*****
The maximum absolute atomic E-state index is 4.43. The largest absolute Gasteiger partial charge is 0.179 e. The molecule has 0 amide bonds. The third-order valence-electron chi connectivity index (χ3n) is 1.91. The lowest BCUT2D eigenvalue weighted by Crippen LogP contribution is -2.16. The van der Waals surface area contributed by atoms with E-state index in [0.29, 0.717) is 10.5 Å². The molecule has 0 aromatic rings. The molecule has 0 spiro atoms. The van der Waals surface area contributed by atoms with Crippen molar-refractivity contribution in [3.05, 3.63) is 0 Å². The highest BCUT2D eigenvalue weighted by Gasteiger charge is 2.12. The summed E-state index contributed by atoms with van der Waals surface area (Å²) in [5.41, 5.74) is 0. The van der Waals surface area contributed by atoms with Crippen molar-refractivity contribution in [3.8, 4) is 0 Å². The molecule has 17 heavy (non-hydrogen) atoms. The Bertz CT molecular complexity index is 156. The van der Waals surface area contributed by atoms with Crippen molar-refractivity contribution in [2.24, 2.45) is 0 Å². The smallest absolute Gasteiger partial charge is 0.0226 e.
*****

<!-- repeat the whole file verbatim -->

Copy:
The maximum absolute atomic E-state index is 4.43. The largest absolute Gasteiger partial charge is 0.179 e. The molecule has 0 amide bonds. The third-order valence-electron chi connectivity index (χ3n) is 1.91. The lowest BCUT2D eigenvalue weighted by Crippen LogP contribution is -2.16. The van der Waals surface area contributed by atoms with E-state index in [0.29, 0.717) is 10.5 Å². The molecule has 0 aromatic rings. The molecule has 0 spiro atoms. The van der Waals surface area contributed by atoms with Crippen molar-refractivity contribution in [3.05, 3.63) is 0 Å². The highest BCUT2D eigenvalue weighted by Gasteiger charge is 2.12. The summed E-state index contributed by atoms with van der Waals surface area (Å²) in [5.41, 5.74) is 0. The van der Waals surface area contributed by atoms with Crippen molar-refractivity contribution in [3.8, 4) is 0 Å². The molecule has 17 heavy (non-hydrogen) atoms. The Bertz CT molecular complexity index is 156. The van der Waals surface area contributed by atoms with Crippen molar-refractivity contribution in [2.24, 2.45) is 0 Å². The smallest absolute Gasteiger partial charge is 0.0226 e.